Newspaper of Chicago Daily Tribune, March 27, 1873, Page 2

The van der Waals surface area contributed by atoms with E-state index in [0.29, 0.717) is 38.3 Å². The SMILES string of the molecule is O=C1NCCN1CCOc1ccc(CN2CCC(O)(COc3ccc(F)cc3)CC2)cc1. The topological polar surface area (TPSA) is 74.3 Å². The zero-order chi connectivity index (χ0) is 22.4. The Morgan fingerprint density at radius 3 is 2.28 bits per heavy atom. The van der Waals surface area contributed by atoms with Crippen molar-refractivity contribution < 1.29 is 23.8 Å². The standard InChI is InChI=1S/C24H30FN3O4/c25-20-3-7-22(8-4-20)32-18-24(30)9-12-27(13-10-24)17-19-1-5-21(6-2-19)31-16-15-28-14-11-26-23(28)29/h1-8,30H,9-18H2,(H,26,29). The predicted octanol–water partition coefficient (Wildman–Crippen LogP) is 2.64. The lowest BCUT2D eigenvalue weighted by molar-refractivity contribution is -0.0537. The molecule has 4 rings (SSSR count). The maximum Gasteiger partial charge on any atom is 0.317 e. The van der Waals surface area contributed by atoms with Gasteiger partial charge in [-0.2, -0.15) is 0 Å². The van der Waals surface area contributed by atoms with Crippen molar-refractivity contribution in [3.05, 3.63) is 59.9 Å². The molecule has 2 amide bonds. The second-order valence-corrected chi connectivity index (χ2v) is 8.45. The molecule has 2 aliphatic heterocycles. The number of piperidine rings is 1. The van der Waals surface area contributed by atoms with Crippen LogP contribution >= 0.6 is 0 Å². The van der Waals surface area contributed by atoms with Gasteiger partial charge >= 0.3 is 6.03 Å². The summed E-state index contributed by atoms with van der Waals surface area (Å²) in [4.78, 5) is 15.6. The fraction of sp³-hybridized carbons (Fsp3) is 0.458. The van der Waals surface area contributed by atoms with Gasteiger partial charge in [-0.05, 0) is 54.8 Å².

Newspaper of Chicago Daily Tribune dated March 27, 1873 Page 2